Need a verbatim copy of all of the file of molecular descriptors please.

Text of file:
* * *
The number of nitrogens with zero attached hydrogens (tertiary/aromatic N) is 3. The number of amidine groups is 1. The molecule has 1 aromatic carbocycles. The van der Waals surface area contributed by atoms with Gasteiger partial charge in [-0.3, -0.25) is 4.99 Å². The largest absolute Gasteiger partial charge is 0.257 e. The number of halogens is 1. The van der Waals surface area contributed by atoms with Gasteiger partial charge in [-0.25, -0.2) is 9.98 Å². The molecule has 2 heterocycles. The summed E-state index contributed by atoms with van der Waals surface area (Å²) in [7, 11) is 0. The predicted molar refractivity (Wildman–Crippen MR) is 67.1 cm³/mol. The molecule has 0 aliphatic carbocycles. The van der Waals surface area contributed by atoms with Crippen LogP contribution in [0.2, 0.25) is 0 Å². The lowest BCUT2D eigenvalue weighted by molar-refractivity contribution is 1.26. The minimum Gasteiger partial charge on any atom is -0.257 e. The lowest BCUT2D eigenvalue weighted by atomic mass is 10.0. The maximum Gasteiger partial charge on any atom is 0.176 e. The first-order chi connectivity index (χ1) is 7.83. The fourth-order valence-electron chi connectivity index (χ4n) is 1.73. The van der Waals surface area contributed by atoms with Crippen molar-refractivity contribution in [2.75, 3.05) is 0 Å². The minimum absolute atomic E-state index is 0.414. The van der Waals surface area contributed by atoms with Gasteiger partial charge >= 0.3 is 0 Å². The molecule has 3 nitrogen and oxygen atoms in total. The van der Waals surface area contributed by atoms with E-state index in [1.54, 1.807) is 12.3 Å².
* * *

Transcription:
The number of nitrogens with zero attached hydrogens (tertiary/aromatic N) is 3. The number of amidine groups is 1. The molecule has 1 aromatic carbocycles. The van der Waals surface area contributed by atoms with Gasteiger partial charge in [-0.3, -0.25) is 4.99 Å². The largest absolute Gasteiger partial charge is 0.257 e. The number of halogens is 1. The van der Waals surface area contributed by atoms with Gasteiger partial charge in [-0.25, -0.2) is 9.98 Å². The molecule has 2 heterocycles. The summed E-state index contributed by atoms with van der Waals surface area (Å²) in [7, 11) is 0. The predicted molar refractivity (Wildman–Crippen MR) is 67.1 cm³/mol. The molecule has 0 aliphatic carbocycles. The van der Waals surface area contributed by atoms with Crippen LogP contribution in [0.2, 0.25) is 0 Å². The lowest BCUT2D eigenvalue weighted by molar-refractivity contribution is 1.26. The minimum Gasteiger partial charge on any atom is -0.257 e. The lowest BCUT2D eigenvalue weighted by atomic mass is 10.0. The maximum Gasteiger partial charge on any atom is 0.176 e. The first-order chi connectivity index (χ1) is 7.83. The fourth-order valence-electron chi connectivity index (χ4n) is 1.73. The van der Waals surface area contributed by atoms with Crippen molar-refractivity contribution in [2.75, 3.05) is 0 Å². The minimum absolute atomic E-state index is 0.414. The van der Waals surface area contributed by atoms with Gasteiger partial charge >= 0.3 is 0 Å². The molecule has 3 nitrogen and oxygen atoms in total. The van der Waals surface area contributed by atoms with E-state index in [1.54, 1.807) is 12.3 Å².